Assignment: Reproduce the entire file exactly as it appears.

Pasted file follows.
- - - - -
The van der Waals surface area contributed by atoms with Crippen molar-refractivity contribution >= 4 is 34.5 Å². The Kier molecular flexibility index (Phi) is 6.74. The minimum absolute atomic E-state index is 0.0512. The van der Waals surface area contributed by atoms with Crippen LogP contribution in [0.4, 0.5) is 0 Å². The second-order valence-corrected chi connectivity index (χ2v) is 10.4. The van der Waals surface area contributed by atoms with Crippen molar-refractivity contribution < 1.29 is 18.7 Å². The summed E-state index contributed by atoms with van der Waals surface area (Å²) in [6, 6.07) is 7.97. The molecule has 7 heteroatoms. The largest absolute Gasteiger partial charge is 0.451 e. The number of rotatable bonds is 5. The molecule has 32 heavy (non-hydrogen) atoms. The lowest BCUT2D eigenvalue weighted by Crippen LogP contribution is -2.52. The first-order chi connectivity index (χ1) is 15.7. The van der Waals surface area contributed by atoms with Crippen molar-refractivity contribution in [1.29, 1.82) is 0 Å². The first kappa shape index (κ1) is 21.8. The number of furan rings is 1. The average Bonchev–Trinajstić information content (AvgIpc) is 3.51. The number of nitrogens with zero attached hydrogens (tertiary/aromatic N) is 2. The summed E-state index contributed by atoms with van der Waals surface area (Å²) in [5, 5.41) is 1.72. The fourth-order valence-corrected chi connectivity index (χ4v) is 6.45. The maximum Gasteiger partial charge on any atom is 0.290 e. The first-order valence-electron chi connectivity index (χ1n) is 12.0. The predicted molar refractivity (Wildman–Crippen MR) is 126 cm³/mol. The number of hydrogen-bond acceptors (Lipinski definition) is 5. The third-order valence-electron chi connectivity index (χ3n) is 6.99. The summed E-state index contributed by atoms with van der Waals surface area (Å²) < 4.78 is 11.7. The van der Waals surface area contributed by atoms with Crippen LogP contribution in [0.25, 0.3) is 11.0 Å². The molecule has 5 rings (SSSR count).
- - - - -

The van der Waals surface area contributed by atoms with Crippen molar-refractivity contribution >= 4 is 34.5 Å². The Kier molecular flexibility index (Phi) is 6.74. The minimum absolute atomic E-state index is 0.0512. The van der Waals surface area contributed by atoms with Crippen LogP contribution in [0.4, 0.5) is 0 Å². The second-order valence-corrected chi connectivity index (χ2v) is 10.4. The van der Waals surface area contributed by atoms with Crippen molar-refractivity contribution < 1.29 is 18.7 Å². The summed E-state index contributed by atoms with van der Waals surface area (Å²) in [6, 6.07) is 7.97. The molecule has 7 heteroatoms. The largest absolute Gasteiger partial charge is 0.451 e. The number of rotatable bonds is 5. The molecule has 32 heavy (non-hydrogen) atoms. The lowest BCUT2D eigenvalue weighted by Crippen LogP contribution is -2.52. The first-order chi connectivity index (χ1) is 15.7. The van der Waals surface area contributed by atoms with Crippen molar-refractivity contribution in [1.29, 1.82) is 0 Å². The first kappa shape index (κ1) is 21.8. The number of furan rings is 1. The average Bonchev–Trinajstić information content (AvgIpc) is 3.51. The number of nitrogens with zero attached hydrogens (tertiary/aromatic N) is 2. The summed E-state index contributed by atoms with van der Waals surface area (Å²) in [5, 5.41) is 1.72. The fourth-order valence-corrected chi connectivity index (χ4v) is 6.45. The maximum Gasteiger partial charge on any atom is 0.290 e. The first-order valence-electron chi connectivity index (χ1n) is 12.0. The predicted molar refractivity (Wildman–Crippen MR) is 126 cm³/mol. The number of hydrogen-bond acceptors (Lipinski definition) is 5. The third-order valence-electron chi connectivity index (χ3n) is 6.99. The summed E-state index contributed by atoms with van der Waals surface area (Å²) < 4.78 is 11.7. The van der Waals surface area contributed by atoms with Crippen LogP contribution in [0.25, 0.3) is 11.0 Å². The molecule has 5 rings (SSSR count).